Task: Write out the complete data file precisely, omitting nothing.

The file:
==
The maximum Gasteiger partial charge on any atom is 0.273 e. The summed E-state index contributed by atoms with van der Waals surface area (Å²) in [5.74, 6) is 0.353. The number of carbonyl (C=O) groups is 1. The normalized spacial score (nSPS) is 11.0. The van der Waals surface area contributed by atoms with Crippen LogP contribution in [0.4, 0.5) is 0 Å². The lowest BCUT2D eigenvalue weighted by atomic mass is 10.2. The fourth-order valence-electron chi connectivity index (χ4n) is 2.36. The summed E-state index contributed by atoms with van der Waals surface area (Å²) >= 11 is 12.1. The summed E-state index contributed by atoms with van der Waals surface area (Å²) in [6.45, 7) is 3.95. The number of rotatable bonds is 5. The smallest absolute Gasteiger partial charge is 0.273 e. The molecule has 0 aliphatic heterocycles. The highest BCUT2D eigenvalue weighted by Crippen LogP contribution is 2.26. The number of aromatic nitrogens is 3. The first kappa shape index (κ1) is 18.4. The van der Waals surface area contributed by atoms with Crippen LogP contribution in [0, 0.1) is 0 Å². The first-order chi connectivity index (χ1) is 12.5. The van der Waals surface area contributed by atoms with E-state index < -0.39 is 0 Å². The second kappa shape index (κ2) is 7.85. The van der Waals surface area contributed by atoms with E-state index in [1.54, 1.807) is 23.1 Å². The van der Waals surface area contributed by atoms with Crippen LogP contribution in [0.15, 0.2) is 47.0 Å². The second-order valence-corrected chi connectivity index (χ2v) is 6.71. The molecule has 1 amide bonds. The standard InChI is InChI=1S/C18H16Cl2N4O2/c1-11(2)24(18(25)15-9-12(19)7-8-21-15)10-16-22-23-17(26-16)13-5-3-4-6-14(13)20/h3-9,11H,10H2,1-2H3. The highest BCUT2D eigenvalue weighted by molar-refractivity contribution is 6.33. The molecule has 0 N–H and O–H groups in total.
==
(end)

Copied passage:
The maximum Gasteiger partial charge on any atom is 0.273 e. The summed E-state index contributed by atoms with van der Waals surface area (Å²) in [5.74, 6) is 0.353. The number of carbonyl (C=O) groups is 1. The normalized spacial score (nSPS) is 11.0. The van der Waals surface area contributed by atoms with Crippen LogP contribution in [0.4, 0.5) is 0 Å². The lowest BCUT2D eigenvalue weighted by atomic mass is 10.2. The fourth-order valence-electron chi connectivity index (χ4n) is 2.36. The summed E-state index contributed by atoms with van der Waals surface area (Å²) >= 11 is 12.1. The summed E-state index contributed by atoms with van der Waals surface area (Å²) in [6.45, 7) is 3.95. The number of rotatable bonds is 5. The smallest absolute Gasteiger partial charge is 0.273 e. The molecule has 0 aliphatic heterocycles. The highest BCUT2D eigenvalue weighted by Crippen LogP contribution is 2.26. The number of aromatic nitrogens is 3. The first kappa shape index (κ1) is 18.4. The van der Waals surface area contributed by atoms with Crippen LogP contribution in [0, 0.1) is 0 Å². The first-order chi connectivity index (χ1) is 12.5. The van der Waals surface area contributed by atoms with E-state index < -0.39 is 0 Å². The second kappa shape index (κ2) is 7.85. The van der Waals surface area contributed by atoms with E-state index in [1.54, 1.807) is 23.1 Å². The van der Waals surface area contributed by atoms with Crippen LogP contribution in [0.15, 0.2) is 47.0 Å². The second-order valence-corrected chi connectivity index (χ2v) is 6.71. The molecule has 1 amide bonds. The standard InChI is InChI=1S/C18H16Cl2N4O2/c1-11(2)24(18(25)15-9-12(19)7-8-21-15)10-16-22-23-17(26-16)13-5-3-4-6-14(13)20/h3-9,11H,10H2,1-2H3. The highest BCUT2D eigenvalue weighted by molar-refractivity contribution is 6.33. The molecule has 0 N–H and O–H groups in total.